Bassano School is more than just a building where teaching happens; it is a central hub of the community – a place where kids want to be and where community involvement is high. In their multimedia classes, equipped with green screen and professional lighting, students produce high quality newscasts and advertisements for local businesses and sports teams. The school also has a Human Patient Simulator where students work with nurses from the nearby hospital to check vitals, diagnose, and treat patients with all the authenticity of a medical training facility.

These site visits have all been eye opening. There has been something to learn from each person we’ve been fortunate enough to speak with and each place we’ve been able to explore. Although touring other schools is a great experience, powerful insights don’t necessarily require a road trip. Within every school there are opportunities to discover and stories worthy of hearing. A great first site visit can often be a visit with someone just down the hall or on the other side of your building. Often a powerful professional learning experience can come from simply observing a colleague teach, or being observed by a colleague, and then having a conversation about it. The beauty of being an educator is that we are surrounded by people to collaborate with, to learn from, and who share our goal of wanting to do what’s best for students.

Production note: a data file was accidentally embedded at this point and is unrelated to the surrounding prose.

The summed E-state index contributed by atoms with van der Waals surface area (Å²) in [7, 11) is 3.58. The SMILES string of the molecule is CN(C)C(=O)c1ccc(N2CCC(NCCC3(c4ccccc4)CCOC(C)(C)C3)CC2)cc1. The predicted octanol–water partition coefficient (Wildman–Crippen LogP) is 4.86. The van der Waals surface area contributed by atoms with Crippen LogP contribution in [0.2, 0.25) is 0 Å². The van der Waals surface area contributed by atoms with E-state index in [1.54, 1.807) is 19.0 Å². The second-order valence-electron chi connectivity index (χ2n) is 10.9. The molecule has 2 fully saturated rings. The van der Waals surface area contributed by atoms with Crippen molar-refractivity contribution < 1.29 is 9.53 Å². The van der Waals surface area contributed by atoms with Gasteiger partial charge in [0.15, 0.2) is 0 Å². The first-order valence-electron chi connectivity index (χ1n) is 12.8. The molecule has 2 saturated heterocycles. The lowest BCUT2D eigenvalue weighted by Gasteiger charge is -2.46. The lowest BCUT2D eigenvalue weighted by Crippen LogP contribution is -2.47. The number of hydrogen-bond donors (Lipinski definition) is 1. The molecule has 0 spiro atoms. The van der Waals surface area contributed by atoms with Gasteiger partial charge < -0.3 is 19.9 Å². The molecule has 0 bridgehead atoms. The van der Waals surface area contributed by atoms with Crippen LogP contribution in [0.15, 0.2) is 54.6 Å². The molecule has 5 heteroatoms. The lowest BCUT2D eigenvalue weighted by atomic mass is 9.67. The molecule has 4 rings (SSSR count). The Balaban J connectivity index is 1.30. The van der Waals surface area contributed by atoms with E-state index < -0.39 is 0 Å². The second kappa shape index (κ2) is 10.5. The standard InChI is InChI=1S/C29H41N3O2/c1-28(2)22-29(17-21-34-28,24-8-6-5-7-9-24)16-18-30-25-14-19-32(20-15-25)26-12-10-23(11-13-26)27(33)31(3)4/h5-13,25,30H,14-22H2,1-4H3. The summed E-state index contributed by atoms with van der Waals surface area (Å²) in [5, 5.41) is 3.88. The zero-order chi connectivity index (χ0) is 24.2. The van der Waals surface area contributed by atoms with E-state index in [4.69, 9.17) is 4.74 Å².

Then again, sometimes it’s tremendously valuable to see other contexts in order to better understand your own. Do you have an initiative you’d like to see in action, or a concept that you’d like to explore remotely? Contact our team to discuss a possible site visit to support that goal.

Seeing really is believing!

 

Seeing is Believing

Seeing is Believing